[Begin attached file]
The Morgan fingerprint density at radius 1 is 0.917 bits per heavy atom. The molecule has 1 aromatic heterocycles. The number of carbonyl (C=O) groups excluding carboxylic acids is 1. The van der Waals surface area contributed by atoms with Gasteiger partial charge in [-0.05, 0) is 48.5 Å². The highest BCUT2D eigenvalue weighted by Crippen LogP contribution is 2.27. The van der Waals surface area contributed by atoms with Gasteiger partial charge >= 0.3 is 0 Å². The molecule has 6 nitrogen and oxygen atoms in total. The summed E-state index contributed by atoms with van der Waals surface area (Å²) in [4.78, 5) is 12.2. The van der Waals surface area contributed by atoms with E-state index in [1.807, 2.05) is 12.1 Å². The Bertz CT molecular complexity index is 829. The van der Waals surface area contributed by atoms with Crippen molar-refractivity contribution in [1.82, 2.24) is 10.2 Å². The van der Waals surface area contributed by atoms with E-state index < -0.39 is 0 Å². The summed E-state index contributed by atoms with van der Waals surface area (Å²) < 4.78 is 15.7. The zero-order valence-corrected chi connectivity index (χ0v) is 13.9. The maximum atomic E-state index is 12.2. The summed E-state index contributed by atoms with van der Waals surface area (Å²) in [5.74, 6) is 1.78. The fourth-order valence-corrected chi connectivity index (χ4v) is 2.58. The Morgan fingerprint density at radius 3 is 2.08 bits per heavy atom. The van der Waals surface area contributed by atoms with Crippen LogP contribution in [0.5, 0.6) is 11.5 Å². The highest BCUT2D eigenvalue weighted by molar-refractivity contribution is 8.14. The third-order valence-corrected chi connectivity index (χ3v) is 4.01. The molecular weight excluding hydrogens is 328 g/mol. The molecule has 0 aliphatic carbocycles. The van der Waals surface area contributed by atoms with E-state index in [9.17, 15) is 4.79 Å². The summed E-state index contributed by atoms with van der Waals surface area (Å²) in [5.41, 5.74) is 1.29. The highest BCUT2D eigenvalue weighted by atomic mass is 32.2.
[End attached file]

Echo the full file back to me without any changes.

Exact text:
The Morgan fingerprint density at radius 1 is 0.917 bits per heavy atom. The molecule has 1 aromatic heterocycles. The number of carbonyl (C=O) groups excluding carboxylic acids is 1. The van der Waals surface area contributed by atoms with Gasteiger partial charge in [-0.05, 0) is 48.5 Å². The highest BCUT2D eigenvalue weighted by Crippen LogP contribution is 2.27. The van der Waals surface area contributed by atoms with Gasteiger partial charge >= 0.3 is 0 Å². The molecule has 6 nitrogen and oxygen atoms in total. The summed E-state index contributed by atoms with van der Waals surface area (Å²) in [4.78, 5) is 12.2. The van der Waals surface area contributed by atoms with E-state index in [1.807, 2.05) is 12.1 Å². The Bertz CT molecular complexity index is 829. The van der Waals surface area contributed by atoms with Crippen molar-refractivity contribution in [1.82, 2.24) is 10.2 Å². The van der Waals surface area contributed by atoms with E-state index < -0.39 is 0 Å². The summed E-state index contributed by atoms with van der Waals surface area (Å²) < 4.78 is 15.7. The zero-order valence-corrected chi connectivity index (χ0v) is 13.9. The maximum atomic E-state index is 12.2. The summed E-state index contributed by atoms with van der Waals surface area (Å²) in [5.74, 6) is 1.78. The fourth-order valence-corrected chi connectivity index (χ4v) is 2.58. The Morgan fingerprint density at radius 3 is 2.08 bits per heavy atom. The van der Waals surface area contributed by atoms with Crippen LogP contribution in [0.5, 0.6) is 11.5 Å². The highest BCUT2D eigenvalue weighted by molar-refractivity contribution is 8.14. The third-order valence-corrected chi connectivity index (χ3v) is 4.01. The molecular weight excluding hydrogens is 328 g/mol. The molecule has 0 aliphatic carbocycles. The van der Waals surface area contributed by atoms with E-state index in [9.17, 15) is 4.79 Å². The summed E-state index contributed by atoms with van der Waals surface area (Å²) in [5.41, 5.74) is 1.29. The highest BCUT2D eigenvalue weighted by atomic mass is 32.2.